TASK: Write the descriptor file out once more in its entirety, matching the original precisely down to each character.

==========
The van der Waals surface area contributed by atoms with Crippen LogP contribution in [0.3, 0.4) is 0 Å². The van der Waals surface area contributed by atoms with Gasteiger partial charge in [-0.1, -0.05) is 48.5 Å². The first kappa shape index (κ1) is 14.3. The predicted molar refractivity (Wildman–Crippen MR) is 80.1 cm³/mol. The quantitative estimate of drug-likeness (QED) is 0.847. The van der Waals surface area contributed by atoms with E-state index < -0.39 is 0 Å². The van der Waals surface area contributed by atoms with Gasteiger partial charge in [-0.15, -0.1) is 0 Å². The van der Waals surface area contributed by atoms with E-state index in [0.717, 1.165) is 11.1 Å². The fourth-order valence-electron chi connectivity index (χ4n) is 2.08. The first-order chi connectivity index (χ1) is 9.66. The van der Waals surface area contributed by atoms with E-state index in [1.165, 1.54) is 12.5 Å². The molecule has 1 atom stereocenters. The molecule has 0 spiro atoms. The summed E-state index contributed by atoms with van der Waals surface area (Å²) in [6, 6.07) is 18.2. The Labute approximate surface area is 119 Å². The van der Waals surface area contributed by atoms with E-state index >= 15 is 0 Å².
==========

The van der Waals surface area contributed by atoms with Crippen LogP contribution in [0.3, 0.4) is 0 Å². The van der Waals surface area contributed by atoms with Gasteiger partial charge in [-0.1, -0.05) is 48.5 Å². The first kappa shape index (κ1) is 14.3. The predicted molar refractivity (Wildman–Crippen MR) is 80.1 cm³/mol. The quantitative estimate of drug-likeness (QED) is 0.847. The van der Waals surface area contributed by atoms with E-state index < -0.39 is 0 Å². The van der Waals surface area contributed by atoms with Gasteiger partial charge in [-0.15, -0.1) is 0 Å². The van der Waals surface area contributed by atoms with E-state index in [0.717, 1.165) is 11.1 Å². The fourth-order valence-electron chi connectivity index (χ4n) is 2.08. The first-order chi connectivity index (χ1) is 9.66. The van der Waals surface area contributed by atoms with E-state index in [1.165, 1.54) is 12.5 Å². The molecule has 1 atom stereocenters. The molecule has 0 spiro atoms. The summed E-state index contributed by atoms with van der Waals surface area (Å²) in [6, 6.07) is 18.2. The Labute approximate surface area is 119 Å². The van der Waals surface area contributed by atoms with E-state index >= 15 is 0 Å².